The Bartleby Syndrome

A term coined by Enrique Vila-Matas and used in his book, Bartleby and co., inspired by one of Herman Melville’s characters, the Bartlebly Syndrome is used to describe authors who hate their works. Vila-Matas believes that the rejection of one’s own work is similar to an epidemic these days, some writer’s dream of perfection inhibiting them from writing, or only conjure up the will-power to write one or two books and then quit, or maybe even start working on a book and then they get stuck. Continue reading The Bartleby Syndrome

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Showcase: Derek Gores

Born in 1971, Derek Gores recycles magazines, labels, data, and found analog and digital materials to create his works.

TMM: Memory and Imagination

Apparently, there’s a clear link between memory and imagination. The better memory you have, the more imaginative you are as a person.

All art is born out of chaos. It is a person’s way to create order out of said chaos. It is a million different thoughts and ideas and feelings and memories stringed together to form something that wasn’t there before.

The muse is born out of this chaos… out of a plethora of experiences. Too much knowledge for one person to handle. Your hard drive must be full.

That is what must happen in order for you to create.

All art is born out of chaos. The never ending battle between what we know and what he have yet to know, about what we feel and what we would like not to feel, about what we have and what we wish we had, about who we are and who we desire to be.

The Five Most Expensive Photographs Ever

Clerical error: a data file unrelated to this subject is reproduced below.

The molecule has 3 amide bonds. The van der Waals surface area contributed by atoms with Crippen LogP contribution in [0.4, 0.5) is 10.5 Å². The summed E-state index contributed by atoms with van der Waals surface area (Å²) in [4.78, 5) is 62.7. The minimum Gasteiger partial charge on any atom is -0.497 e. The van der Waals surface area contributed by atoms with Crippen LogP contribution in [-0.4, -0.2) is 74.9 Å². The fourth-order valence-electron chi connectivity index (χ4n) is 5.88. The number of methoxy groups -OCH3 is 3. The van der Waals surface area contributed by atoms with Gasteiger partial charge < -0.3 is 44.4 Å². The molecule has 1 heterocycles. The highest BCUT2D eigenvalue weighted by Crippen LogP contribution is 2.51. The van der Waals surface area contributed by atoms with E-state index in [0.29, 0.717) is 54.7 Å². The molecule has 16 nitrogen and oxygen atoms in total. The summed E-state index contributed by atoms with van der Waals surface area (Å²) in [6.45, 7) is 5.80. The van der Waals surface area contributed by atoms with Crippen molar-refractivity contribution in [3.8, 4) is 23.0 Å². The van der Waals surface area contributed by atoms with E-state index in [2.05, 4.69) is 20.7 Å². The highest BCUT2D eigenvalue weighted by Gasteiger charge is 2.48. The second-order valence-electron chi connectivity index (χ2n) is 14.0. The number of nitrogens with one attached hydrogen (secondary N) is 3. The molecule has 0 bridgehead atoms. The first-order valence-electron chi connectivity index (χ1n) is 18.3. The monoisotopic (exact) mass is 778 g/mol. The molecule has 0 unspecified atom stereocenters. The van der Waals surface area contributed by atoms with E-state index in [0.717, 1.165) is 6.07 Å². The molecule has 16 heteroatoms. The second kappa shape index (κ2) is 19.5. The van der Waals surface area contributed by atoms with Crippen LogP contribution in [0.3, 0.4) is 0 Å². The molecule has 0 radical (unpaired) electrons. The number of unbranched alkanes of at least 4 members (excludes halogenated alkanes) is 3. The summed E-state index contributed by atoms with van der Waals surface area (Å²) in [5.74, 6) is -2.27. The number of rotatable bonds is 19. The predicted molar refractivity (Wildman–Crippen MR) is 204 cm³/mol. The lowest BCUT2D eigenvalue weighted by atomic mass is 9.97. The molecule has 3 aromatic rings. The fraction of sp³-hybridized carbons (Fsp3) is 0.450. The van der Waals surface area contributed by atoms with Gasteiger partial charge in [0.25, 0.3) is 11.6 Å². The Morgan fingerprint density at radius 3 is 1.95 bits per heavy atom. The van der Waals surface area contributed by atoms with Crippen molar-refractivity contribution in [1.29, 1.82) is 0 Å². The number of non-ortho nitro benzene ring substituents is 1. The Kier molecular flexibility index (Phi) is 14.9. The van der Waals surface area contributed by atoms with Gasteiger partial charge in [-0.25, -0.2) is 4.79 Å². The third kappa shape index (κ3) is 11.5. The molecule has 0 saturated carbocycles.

“You don’t make a photograph just with a camera. You bring to the act of photography all the pictures you have seen, the books you have read, the music you have heard, the people you have loved.” 
― Ansel Adams

Ever wondered how expensive a photograph can be? Well, now it’s your chance to find out. Continue reading The Five Most Expensive Photographs Ever

So, You Want to be An Artist

“The arts are not a way to make a living. They are a very human way of making life more bearable. Practicing an art, no matter how well or badly, is a way to make your soul grow, for heaven’s sake. Sing in the shower. Dance to the radio. Tell stories. Write a poem to a friend, even a lousy poem. Do it as well as you possible can. You will get an enormous reward. You will have created somethingKurt Vonnegut

How do you save a life?

Ever thought about it? Ever wanted to? What kind of actions or words saves someone from peril? From themselves? From a cruel fate?

What gives people hope?

What nurtures dreams?

What keeps them fighting even when the odds are stacked against them?

Well, I’d say it’s art. It’s the art we create, the art we share with others. I’d say that art enriches our experience of reality. Yes, it can also offer an escape, but it can also make us appreciate what we already have. Continue reading So, You Want to be An Artist

Showcase: Pablo Picasso as a Child

Pablo Picasso requires no introduction. Arguably the most famous painter in existence, his level of genius comparable to those of Salvador Dali or Jackson Pollock, the Spaniard created some fifty thousand artworks during his life.

“It took me four years to paint like Rafael, but a lifetime to paint like a child.”

Not bad for an eight year old, right? Continue reading Showcase: Pablo Picasso as a Child